There are many, many castles in Wales, all of which have a story to tell about the history of this myth-infused Celtic country. Here are just a few of the most beautiful and interesting of those historic buildings:
This is the largest castle in Wales and one of the great mediaeval castles of Western Europe. In the 13th Century, when it was built, it was a feat of military engineering, and truly revolutionary in its large-scale use of water for defence. It was also the first truly concentric castle in Britain. Since there have been few later alterations, this is a very pure example of late 13th Century military architecture. It was also one of the few castles of the period built on a virgin site, which allowed for a unity of conception that is rare elsewhere. It is because it had such a short life in active service that tourists can enjoy the unaltered castle today pretty much as it was conceived when first built.
For many, this is the most recognisable of Wales’ castles, but in some ways it is the least typical. Rather than the round towers of many other castles in the country, Caernarfon Castle has unusual and distinctive polygonal towers, which dominate the town beneath it. This walls of this castle are largely in tact, and passageways lead through them onto the crenelated ramparts, which afford stunning views over the historic town of Caernarfon and out towards Snowdonia beyond.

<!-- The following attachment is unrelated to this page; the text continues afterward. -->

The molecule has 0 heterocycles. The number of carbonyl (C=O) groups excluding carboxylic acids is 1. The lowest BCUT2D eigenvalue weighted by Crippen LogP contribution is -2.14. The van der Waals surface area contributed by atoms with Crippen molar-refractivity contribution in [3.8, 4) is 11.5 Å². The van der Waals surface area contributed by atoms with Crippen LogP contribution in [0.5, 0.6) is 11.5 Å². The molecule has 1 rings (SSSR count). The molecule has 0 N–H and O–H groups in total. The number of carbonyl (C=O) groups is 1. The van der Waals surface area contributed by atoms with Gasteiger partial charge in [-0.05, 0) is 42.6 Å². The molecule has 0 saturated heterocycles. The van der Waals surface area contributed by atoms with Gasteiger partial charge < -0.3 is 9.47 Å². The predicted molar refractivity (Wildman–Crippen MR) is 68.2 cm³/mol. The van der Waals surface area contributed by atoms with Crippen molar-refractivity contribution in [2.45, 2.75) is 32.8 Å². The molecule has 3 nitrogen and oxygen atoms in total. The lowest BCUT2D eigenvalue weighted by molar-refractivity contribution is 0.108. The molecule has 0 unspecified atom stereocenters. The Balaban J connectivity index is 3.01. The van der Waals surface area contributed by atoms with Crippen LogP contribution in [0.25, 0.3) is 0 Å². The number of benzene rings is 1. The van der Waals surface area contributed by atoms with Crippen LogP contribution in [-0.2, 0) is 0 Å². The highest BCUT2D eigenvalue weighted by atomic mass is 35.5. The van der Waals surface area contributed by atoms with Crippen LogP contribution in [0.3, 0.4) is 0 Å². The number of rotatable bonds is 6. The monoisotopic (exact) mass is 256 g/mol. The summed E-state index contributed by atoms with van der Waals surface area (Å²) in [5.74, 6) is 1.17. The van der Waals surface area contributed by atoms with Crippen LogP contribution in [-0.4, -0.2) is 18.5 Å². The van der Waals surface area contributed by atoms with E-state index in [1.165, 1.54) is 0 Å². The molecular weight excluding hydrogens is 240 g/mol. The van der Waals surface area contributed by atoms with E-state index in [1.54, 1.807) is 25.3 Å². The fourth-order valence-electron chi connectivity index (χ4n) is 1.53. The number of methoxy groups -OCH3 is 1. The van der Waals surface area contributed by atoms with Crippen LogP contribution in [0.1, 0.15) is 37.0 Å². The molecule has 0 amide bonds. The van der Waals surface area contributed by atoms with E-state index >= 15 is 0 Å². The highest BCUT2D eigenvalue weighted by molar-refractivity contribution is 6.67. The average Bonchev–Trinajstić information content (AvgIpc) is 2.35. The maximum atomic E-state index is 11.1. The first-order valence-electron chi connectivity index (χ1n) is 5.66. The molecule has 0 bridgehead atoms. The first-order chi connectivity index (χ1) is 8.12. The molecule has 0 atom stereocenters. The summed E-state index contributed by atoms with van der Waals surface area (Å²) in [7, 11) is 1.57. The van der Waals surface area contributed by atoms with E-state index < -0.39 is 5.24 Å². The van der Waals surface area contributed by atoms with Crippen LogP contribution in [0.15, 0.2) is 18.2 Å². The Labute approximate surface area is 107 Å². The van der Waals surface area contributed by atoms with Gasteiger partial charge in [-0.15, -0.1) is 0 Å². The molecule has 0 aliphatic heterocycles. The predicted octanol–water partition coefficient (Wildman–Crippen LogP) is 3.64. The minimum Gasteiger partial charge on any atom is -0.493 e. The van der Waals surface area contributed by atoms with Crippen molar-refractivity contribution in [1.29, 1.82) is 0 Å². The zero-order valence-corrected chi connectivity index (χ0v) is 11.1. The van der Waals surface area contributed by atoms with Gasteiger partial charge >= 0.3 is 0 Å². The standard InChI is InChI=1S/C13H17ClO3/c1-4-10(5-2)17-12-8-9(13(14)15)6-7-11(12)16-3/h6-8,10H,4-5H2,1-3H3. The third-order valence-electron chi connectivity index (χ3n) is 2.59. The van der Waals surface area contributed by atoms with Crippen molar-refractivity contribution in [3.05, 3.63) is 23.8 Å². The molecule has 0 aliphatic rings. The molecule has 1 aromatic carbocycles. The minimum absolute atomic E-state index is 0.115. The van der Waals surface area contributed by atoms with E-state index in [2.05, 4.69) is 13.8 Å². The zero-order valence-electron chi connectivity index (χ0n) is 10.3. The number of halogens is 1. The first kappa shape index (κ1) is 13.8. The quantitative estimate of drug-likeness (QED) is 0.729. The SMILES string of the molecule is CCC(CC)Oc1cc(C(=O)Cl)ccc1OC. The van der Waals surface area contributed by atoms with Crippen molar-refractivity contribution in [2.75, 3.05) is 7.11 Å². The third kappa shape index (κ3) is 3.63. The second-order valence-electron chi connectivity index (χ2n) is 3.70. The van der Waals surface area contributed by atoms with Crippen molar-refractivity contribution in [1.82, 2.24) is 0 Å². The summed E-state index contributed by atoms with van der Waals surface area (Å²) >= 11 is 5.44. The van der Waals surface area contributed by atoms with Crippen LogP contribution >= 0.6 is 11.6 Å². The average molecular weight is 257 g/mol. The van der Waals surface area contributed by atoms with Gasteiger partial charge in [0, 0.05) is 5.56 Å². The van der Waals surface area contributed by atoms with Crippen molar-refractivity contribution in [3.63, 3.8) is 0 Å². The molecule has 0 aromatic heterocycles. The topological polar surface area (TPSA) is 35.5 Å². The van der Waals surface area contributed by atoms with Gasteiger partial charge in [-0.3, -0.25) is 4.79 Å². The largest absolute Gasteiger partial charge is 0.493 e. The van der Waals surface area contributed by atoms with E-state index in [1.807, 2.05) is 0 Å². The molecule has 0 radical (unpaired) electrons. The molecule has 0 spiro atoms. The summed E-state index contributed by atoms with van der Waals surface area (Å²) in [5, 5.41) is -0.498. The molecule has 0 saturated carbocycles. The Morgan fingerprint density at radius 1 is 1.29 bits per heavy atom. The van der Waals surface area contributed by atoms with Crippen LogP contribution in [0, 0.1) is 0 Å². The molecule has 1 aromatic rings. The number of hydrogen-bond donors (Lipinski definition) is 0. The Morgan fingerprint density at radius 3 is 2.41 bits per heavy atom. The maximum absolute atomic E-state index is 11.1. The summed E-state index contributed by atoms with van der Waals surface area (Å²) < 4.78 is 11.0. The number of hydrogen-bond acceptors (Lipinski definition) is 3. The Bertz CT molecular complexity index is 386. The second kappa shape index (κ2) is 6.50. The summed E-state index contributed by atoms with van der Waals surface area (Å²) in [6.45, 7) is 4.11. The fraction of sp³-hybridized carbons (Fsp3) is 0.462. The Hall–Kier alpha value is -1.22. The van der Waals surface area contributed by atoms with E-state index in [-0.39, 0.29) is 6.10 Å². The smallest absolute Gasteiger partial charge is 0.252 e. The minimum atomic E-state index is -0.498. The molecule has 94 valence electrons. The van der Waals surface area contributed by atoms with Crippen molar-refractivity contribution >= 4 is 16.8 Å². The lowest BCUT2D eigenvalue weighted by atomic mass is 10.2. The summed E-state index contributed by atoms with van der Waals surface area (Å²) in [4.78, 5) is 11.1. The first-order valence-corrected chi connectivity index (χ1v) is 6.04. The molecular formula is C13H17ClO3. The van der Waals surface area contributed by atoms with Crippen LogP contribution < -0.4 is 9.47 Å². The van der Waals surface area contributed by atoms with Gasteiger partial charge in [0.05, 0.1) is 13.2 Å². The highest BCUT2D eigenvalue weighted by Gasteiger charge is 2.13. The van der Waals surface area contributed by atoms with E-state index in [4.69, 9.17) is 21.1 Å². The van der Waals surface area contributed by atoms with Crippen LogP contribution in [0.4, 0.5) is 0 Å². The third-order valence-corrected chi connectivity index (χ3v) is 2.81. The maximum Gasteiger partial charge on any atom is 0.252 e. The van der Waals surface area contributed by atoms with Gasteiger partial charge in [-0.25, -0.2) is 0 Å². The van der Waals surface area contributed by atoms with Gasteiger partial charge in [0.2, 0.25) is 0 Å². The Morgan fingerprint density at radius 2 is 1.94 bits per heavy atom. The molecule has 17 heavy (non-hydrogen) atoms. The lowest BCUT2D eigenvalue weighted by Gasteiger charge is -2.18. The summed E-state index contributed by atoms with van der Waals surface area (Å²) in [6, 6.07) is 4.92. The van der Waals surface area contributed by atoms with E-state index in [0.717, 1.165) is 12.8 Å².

The massive solidity of Conwy castle, with its eight huge round towers, makes it stand out in its position on the North Welsh coast. This dark-stoned fortress can really make you feel that you have travelled back in time to the middle ages. It was built by Edward I during his conquest of Wales in the 13th Century, along with the walled-town of Conwy. UNESCO consider Conwy castle to be one of the finest examples of mediaeval military architecture in Europe.
Carreg Cennen Castle
Perhaps the most romantically sited castle in Wales, Carreg Cennen stands on a wooded limestone bluff over the River Cennen valley, on the edge of the Black Mountains. It is part of the Brecon Beacons National Park. A precipitous stairway tunnels its way down from the Castle to the cliff bottom for below. The first stone castle on the site was probably built in the late 12th Century, was largely remodelled around a century later, and has been in a ruinous state since 1462.
This fanciful concoction of the vivid Victorian imagination of William Burgess, who was given free reign by the 3rd Marquess of Bute to create this summer residence for he and his family in the 19th Century. Castel Coch is a fantastical, colourful creation of High Gothic opulence, and mediaeval mimicry. Over the top it most definitely is, but there is a beauty to this gaudy and extravagant display, and skill can be seen in every detail of the painted ceilings, marquetry and furniture. Visit here and you are sure to be amazed and delighted by every brightly coloured and intricate detail.
Content Courtesy- www.traveleze.co.uk